- Finally, I logged in to our project tracking system and marked issue 5414 as fixed.
Bottom line, this feature really was simple, but not that simple. Dealing with the whole iceberg took several hours. In fact, I won't really be done with the whole iceberg until after this feature has passed QA, is being used and shows no problems. That won't happen today, so my "one-line" feature will be hanging over my head when I go to sleep tonight.
Depending on your environment, the hidden parts of your iceberg might be easier than mine. Many teams don't need the formality of documenting test procedures.
Alternatively, your situation might be a lot worse. For example, my iceberg problems would have been far worse if we were doing localized builds of Vault. If you are building multilingual software, new features don't even look easy. In the worst case, localizing the text on my new menu item for N languages would probably have required coordination with N people, several of whom are probably at some localization shop seven timezones away.
Sneak-Ins: Tips for Project Managers
You are the project manager. You are responsible for the health of your project. The spec is yours. The schedule is yours. It is your job to keep the programmers focused on the stuff that is important. One of those programmers brings you a "sneak-in", a feature request which is not currently in the plan. What do you do?
A truly conservative manager would almost always say "no". In fact, most of the time, that's the right answer. If you want to make your deadline, you can increase your odds dramatically by ruthlessly and callously saying "no", over and over.
But sometimes the right answer is "yes". Good project managers are made entirely out of paranoia, but the truly extraordinary project managers have a streak of courage. They're not satisfied to merely succeed. They do want to ship on time, but they also want their product to be insanely great. Sneak-ins can sometimes make a huge difference in how you and your customers feel about a product. In one of the best product releases in my experience, the sneak-ins outnumbered the spec features. :-)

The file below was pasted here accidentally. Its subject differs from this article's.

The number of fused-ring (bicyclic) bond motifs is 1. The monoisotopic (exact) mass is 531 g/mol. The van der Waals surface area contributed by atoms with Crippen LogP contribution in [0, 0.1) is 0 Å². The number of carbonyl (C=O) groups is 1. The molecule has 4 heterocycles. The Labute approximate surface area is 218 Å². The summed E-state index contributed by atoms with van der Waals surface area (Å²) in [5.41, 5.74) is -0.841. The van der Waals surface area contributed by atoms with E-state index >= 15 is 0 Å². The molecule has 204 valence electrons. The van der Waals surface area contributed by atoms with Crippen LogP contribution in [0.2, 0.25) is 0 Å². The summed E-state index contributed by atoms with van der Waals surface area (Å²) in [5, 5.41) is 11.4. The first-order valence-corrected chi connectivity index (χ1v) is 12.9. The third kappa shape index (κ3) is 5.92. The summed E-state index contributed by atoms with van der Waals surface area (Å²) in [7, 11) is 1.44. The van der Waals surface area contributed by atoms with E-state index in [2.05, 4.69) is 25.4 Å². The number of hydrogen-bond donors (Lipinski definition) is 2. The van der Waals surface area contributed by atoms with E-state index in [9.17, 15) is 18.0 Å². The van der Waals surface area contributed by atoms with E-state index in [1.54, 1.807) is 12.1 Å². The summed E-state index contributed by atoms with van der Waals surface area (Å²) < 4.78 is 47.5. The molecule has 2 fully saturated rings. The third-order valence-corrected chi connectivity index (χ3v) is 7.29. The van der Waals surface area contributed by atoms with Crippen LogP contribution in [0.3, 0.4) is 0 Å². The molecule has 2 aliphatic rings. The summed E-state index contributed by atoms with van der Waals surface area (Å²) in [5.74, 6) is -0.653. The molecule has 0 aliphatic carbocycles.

Remember that the person requesting the sneak-in is showing initiative and concern. They really want their app to be better. Don't take that kind of intrinsic motivation lightly. If the programmer understands the whole iceberg and is willing to take real responsibility, give them plenty of slack. If you don't, they may soon be working for someone smarter than you.
Unfortunately, many sneak-in requests come from people who do not understand the whole iceberg. Perhaps they haven't yet been burned by assuming that something is a simple as it seems. In these cases, saying "no" is probably a good idea, especially as your first response. You can't let half-done features destroy your schedule.
But you still need to acknowledge their good intentions. When somebody comes into your office with an idea to make your product better, take the time to listen to their idea. And take the time to teach them about icebergs.
Sneak-Ins: Tips for Programmers
Three pithy rules:
- Understand the iceberg concept.
- Get out of your own perspective and see things through the eyes of your
customer. Do your customers really want this sneak-in, or is it just
- It's easier to get forgiveness than permission. :-)